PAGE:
furnish information in advance about the date and place of the 
taking of testimony or evidence pursuant to this Article.
    Article 8(3) further requires the Requested State to permit 
the presence of persons specified in the request and to permit 
them to question the person giving the testimony or evidence. 
In the event that a person whose testimony or evidence is being 
taken asserts a claim of immunity, incapacity, or privilege 
under the laws of the Requesting State, Article 8(4) provides 
that the testimony or evidence shall be taken and the claim 
made known by written notification to the Central Authority of 
the Requesting State for resolution by its competent 
authorities. Finally, in order to ensure admissibility of 
evidence in the Requesting State, Article 8(5) provides a 
mechanism for authenticating evidence that is produced pursuant 
to or that is the subject of testimony taken in the Requested 
State.
    Article 9 requires that the Requested State provide the 
Requesting State with copies of publicly available records in 
the possession of government departments and agencies in the 
Requesting State. The Requested State may further provide 
copies of any documents, records or information in the 
possession of a government department or agency, but not 
publicly available, to the same extent and under the same 
conditions as it would provide them to its own law enforcement 
or judicial authorities. The Requested State has the discretion 
to refuse to execute, entirely or in part, such requests for 
records not publicly available. Article 9(3) provides that 
records produced pursuant to this Article shall, upon request, 
be certified by the appropriate form attached to the request. 
Article 9(3) also provides that no further authentication shall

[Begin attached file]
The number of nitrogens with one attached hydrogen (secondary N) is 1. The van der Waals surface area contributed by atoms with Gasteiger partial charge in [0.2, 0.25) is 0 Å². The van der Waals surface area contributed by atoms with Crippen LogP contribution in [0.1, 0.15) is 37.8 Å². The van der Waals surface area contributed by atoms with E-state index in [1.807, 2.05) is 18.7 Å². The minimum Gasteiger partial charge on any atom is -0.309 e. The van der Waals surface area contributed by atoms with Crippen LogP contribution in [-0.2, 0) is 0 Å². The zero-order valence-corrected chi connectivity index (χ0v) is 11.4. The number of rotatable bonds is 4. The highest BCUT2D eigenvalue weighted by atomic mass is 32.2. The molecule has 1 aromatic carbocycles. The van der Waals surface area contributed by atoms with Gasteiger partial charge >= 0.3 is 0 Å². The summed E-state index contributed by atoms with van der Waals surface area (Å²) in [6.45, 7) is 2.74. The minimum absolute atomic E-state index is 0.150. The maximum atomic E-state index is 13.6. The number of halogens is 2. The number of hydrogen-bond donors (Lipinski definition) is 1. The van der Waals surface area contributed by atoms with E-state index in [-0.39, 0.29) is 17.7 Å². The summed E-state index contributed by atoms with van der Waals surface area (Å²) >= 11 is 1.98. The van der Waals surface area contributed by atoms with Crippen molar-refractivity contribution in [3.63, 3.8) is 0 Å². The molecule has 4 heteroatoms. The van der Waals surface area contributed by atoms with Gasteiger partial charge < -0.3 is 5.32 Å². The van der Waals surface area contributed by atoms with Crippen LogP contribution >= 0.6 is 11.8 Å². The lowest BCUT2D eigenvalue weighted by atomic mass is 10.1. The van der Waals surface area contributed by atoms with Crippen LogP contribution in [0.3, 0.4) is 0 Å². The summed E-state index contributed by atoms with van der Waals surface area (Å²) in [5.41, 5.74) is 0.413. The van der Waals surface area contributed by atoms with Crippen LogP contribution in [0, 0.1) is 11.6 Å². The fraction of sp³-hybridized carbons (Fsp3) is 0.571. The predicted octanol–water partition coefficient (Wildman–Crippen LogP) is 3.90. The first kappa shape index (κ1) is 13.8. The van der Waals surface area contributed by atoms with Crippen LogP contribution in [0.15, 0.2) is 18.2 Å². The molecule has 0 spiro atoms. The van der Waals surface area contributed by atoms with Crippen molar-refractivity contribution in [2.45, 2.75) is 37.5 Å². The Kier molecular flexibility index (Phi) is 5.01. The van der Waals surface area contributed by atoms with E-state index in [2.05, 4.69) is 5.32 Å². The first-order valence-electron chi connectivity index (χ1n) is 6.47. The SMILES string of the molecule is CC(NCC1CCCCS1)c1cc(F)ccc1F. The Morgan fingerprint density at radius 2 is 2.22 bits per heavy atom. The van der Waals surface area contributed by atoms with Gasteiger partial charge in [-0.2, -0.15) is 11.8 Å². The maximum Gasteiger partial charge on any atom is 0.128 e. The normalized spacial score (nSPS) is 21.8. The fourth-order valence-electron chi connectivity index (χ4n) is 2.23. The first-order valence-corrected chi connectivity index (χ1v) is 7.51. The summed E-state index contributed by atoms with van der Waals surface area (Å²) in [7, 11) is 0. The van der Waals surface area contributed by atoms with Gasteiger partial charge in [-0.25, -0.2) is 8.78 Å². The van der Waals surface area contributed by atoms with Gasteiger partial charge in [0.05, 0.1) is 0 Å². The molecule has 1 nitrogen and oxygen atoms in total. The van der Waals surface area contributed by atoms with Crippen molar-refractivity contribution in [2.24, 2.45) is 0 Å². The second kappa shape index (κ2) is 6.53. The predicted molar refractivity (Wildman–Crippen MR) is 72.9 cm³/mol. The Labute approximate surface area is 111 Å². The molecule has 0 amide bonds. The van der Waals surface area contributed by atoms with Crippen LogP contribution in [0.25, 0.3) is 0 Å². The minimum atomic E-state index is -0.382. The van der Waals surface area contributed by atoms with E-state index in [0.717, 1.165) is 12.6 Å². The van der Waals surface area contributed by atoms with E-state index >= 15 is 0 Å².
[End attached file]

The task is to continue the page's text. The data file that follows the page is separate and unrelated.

be necessary for admissibility into evidence in the Requesting 
State of official records pursuant to this Article.
    Article 10 provides a mechanism for the Requesting State to 
invite the voluntary appearance in its territory of a person 
located in the Requested State shall indicate the extent to 
which the expenses will be paid. It also states that the 
Central Authority of the Requesting State has discretion to 
determine that a person appearing in the Requesting State 
pursuant to this Article shall not be subject to service of 
process or be detained or subjected to any restriction of 
personal liberty by reason of any acts or convictions that 
preceded his departure from the Requested State. Any safe 
conduct provided for by this article ceases seven days after 
the Central Authority of the Requesting State has notified the 
Central Authority of the Requested State that the person's 
presence is no longer required, or if the person has left the 
Requesting State and voluntarily returns to it.
    Article 11 provides for temporary transfer of a person in 
custody in the Requested State or in a third State to the 
Requesting State for purposes of assistance under the Treaty 
(for example, a witness incarcerated in the Requested State may 
be transferred to have his deposition taken in the presence of 
the defendant), provided that the person in question and the 
Central Authorities of both States agree. The article also 
provides for voluntary transfer of a person in the custody of 
the Requesting State to the Requested State for purposes of 
assistance under the Treaty (for example, a defendant in the 
Requesting State may be transferred for purposes of attending a 
witness deposition in the Requesting State), if the person 
consents and if the Central Authorities of both States agree.
    Article 11(3) further establishes both the express 
authority and the obligation of the receiving State to maintain 
the person transferred in custody unless otherwise agreed by 
both Central Authorities. The return of the person transferred 
is subject to terms and conditions agreed to by the Central 
Authorities, and the sending State is not required to initiate